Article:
Big F**** Door
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Big Front Door

4135 Park Boulevard, University Heights

In this age of text and twitter shorthand, it's tough to say whether branding your storefront with the bright bold letters "BFD" should be taken as a bold declaration, or act of self-deprecation. Fortunately, the proprietors of Big Front Door have given the acronym a quite literal meaning by building the whole design of the shop around what might be more accurately termed a huge front door. Any excess bravado is restricted to their practice of wrapping sandwiches in white paper, sealed with a sticker to remind you: it's a "BFD".

Tough to argue the point when you're hungry and pondering the menu, which reads like a foodie love poem. What carnivore can resist the allure of roasted poblano and pork loin, double smoked Berkshire ham, or baby back ribs? Even some of the veggie-friendly options tantalize: stacked avocado, seasonal tomato and parmesan crisp; or smoked potato, avocado whip and pea sprouts.

But I ignored them all on my recent visit, lured by another siren song: the S.O.S. special. The so-called "Sandwich of the Season" seems to be an excuse to experiment with locally sourced ingredients, and successful attempts may earn a permanent spot on the big board. On my recent visit, the S.O.S. piqued my interest with blackened chicken, Brussels sprouts, shallots and brie on a cibatta. I've never known anyone audacious enough to put Brussels sprouts on a sandwich, so it had to be tried.

Eat in or out, it looks like this.

In true deli fashion, you order, then sit or stand around and wait, hoping for something interesting to look at that isn't your smart phone. Architecturally there's not much to see beyond that big front door, a glass and steel custom job that opens on a center pivot and doubles as a standing lunch counter. The idea seems to be to make the indoor seating feel almost as outdoor as the sidewalk tables facing Park Blvd. It's not a particularly compelling section of Park, but the tables have umbrellas, so I guess it'll do.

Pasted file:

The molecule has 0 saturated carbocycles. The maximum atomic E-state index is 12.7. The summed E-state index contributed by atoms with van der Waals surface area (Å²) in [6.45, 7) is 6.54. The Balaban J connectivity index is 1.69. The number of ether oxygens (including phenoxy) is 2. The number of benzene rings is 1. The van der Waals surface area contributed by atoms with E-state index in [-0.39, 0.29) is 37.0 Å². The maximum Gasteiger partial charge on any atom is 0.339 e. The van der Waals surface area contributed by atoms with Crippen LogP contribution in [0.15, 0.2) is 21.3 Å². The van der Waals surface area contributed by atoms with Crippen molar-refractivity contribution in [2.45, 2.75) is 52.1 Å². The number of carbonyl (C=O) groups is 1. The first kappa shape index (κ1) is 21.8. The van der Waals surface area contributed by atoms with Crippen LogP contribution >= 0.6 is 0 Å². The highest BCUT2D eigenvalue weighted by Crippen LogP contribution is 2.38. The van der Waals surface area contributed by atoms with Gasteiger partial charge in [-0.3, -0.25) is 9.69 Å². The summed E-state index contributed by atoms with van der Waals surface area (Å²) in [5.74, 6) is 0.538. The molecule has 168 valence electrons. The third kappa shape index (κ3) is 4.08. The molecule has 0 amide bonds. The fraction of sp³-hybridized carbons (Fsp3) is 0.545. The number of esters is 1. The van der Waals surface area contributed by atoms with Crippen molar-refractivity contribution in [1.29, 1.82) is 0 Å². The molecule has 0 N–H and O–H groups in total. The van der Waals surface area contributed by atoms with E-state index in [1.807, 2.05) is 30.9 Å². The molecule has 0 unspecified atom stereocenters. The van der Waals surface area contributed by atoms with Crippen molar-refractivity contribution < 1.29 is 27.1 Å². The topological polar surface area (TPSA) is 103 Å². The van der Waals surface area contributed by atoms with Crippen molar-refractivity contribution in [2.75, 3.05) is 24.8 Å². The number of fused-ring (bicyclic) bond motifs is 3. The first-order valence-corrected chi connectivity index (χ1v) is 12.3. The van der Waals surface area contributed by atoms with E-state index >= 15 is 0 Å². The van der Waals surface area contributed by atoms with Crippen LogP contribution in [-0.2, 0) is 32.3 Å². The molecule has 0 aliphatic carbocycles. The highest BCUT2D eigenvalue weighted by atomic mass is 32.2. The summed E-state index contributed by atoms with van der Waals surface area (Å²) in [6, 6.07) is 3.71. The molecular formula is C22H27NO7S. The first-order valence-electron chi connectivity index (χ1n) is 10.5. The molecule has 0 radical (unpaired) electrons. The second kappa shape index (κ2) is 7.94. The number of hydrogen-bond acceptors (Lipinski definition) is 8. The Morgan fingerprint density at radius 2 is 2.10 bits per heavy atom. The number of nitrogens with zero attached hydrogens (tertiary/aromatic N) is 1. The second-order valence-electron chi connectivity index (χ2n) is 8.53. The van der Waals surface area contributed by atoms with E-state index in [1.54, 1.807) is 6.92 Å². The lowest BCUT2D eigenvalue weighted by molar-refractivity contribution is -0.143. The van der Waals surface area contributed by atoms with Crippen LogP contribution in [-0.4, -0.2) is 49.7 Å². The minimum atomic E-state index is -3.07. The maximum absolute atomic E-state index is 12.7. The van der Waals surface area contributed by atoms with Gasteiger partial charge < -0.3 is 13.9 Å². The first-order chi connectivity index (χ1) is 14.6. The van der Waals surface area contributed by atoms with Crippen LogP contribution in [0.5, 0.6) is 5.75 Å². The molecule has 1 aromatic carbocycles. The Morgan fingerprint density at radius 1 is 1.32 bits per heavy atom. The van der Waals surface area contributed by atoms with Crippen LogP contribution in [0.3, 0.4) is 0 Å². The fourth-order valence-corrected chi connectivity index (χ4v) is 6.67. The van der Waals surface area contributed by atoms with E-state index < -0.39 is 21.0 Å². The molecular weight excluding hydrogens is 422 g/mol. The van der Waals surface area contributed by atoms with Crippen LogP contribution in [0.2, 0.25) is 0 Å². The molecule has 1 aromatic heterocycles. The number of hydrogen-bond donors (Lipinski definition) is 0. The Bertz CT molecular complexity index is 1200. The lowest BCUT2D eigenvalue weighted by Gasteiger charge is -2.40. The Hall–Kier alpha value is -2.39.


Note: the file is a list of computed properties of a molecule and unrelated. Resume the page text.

Show up thirsty.

More interesting are the coolers and cases. The deli case offers a glimpse of side salads including cold sesame udon noodles, and sesame slaw. If you're looking to take something home, try the heat-and-serve mac'n'cheese or proprietary sliced deli meats. I tend to spend most of my time by the specialty soda cooler, reading the labels of an impressive assortment of root beers, cream sodas and ginger ales that haven't been ruined by high fructose corn syrup.

Actually, very few of the sandwiches and salads of BFD are ruined by terrible ingredients, unless you count a crusty torpedo roll scraping the roof of your mouth (I request my orders on a cibatta or sourdough). While the Brussels sprouts didn't ultimately work as a topping, outside the sandwich environment they tasted great. Even looking past the specials, these guys offer a sort of cerebral take on sandwich-making. While they manage to avoid gimmicks, some of their attempts are just bound to fall short. Just as likely is you'll find one good enough to make you wonder about the rest.

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